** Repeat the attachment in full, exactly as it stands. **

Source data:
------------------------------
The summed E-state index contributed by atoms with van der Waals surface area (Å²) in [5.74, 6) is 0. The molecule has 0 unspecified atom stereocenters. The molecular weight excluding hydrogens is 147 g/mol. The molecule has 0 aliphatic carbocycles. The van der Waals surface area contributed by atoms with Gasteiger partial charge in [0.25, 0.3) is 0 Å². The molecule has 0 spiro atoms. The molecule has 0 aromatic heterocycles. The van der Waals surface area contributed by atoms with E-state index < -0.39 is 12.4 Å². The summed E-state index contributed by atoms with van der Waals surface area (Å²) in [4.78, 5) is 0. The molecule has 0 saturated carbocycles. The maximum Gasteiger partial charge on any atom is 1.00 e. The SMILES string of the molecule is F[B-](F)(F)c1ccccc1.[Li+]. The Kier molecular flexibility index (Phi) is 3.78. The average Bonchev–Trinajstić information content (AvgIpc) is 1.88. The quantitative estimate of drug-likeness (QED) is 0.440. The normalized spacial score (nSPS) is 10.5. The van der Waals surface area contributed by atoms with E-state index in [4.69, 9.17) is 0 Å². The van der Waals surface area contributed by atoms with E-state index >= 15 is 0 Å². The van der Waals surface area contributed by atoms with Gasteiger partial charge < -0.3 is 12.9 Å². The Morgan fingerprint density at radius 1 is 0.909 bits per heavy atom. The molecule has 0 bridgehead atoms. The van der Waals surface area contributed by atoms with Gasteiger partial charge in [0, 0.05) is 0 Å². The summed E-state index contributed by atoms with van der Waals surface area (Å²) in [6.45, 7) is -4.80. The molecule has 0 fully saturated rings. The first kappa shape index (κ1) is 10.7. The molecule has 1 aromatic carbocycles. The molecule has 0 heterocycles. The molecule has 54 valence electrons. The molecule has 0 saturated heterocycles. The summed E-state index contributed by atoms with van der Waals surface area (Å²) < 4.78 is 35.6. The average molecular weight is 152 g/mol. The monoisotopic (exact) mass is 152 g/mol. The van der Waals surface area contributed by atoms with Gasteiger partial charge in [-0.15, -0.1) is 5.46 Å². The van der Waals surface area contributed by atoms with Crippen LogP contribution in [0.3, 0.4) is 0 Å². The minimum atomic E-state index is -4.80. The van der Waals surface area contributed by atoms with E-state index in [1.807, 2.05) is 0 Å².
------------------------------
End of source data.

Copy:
The summed E-state index contributed by atoms with van der Waals surface area (Å²) in [5.74, 6) is 0. The molecule has 0 unspecified atom stereocenters. The molecular weight excluding hydrogens is 147 g/mol. The molecule has 0 aliphatic carbocycles. The van der Waals surface area contributed by atoms with Gasteiger partial charge in [0.25, 0.3) is 0 Å². The molecule has 0 spiro atoms. The molecule has 0 aromatic heterocycles. The van der Waals surface area contributed by atoms with E-state index < -0.39 is 12.4 Å². The summed E-state index contributed by atoms with van der Waals surface area (Å²) in [4.78, 5) is 0. The molecule has 0 saturated carbocycles. The maximum Gasteiger partial charge on any atom is 1.00 e. The SMILES string of the molecule is F[B-](F)(F)c1ccccc1.[Li+]. The Kier molecular flexibility index (Phi) is 3.78. The average Bonchev–Trinajstić information content (AvgIpc) is 1.88. The quantitative estimate of drug-likeness (QED) is 0.440. The normalized spacial score (nSPS) is 10.5. The van der Waals surface area contributed by atoms with E-state index in [4.69, 9.17) is 0 Å². The van der Waals surface area contributed by atoms with E-state index >= 15 is 0 Å². The van der Waals surface area contributed by atoms with Gasteiger partial charge < -0.3 is 12.9 Å². The Morgan fingerprint density at radius 1 is 0.909 bits per heavy atom. The molecule has 0 bridgehead atoms. The van der Waals surface area contributed by atoms with Gasteiger partial charge in [0, 0.05) is 0 Å². The summed E-state index contributed by atoms with van der Waals surface area (Å²) in [6.45, 7) is -4.80. The molecule has 0 fully saturated rings. The first kappa shape index (κ1) is 10.7. The molecule has 1 aromatic carbocycles. The molecule has 0 heterocycles. The molecule has 54 valence electrons. The molecule has 0 saturated heterocycles. The summed E-state index contributed by atoms with van der Waals surface area (Å²) < 4.78 is 35.6. The average molecular weight is 152 g/mol. The monoisotopic (exact) mass is 152 g/mol. The van der Waals surface area contributed by atoms with Gasteiger partial charge in [-0.15, -0.1) is 5.46 Å². The van der Waals surface area contributed by atoms with Crippen LogP contribution in [0.3, 0.4) is 0 Å². The minimum atomic E-state index is -4.80. The van der Waals surface area contributed by atoms with E-state index in [1.807, 2.05) is 0 Å².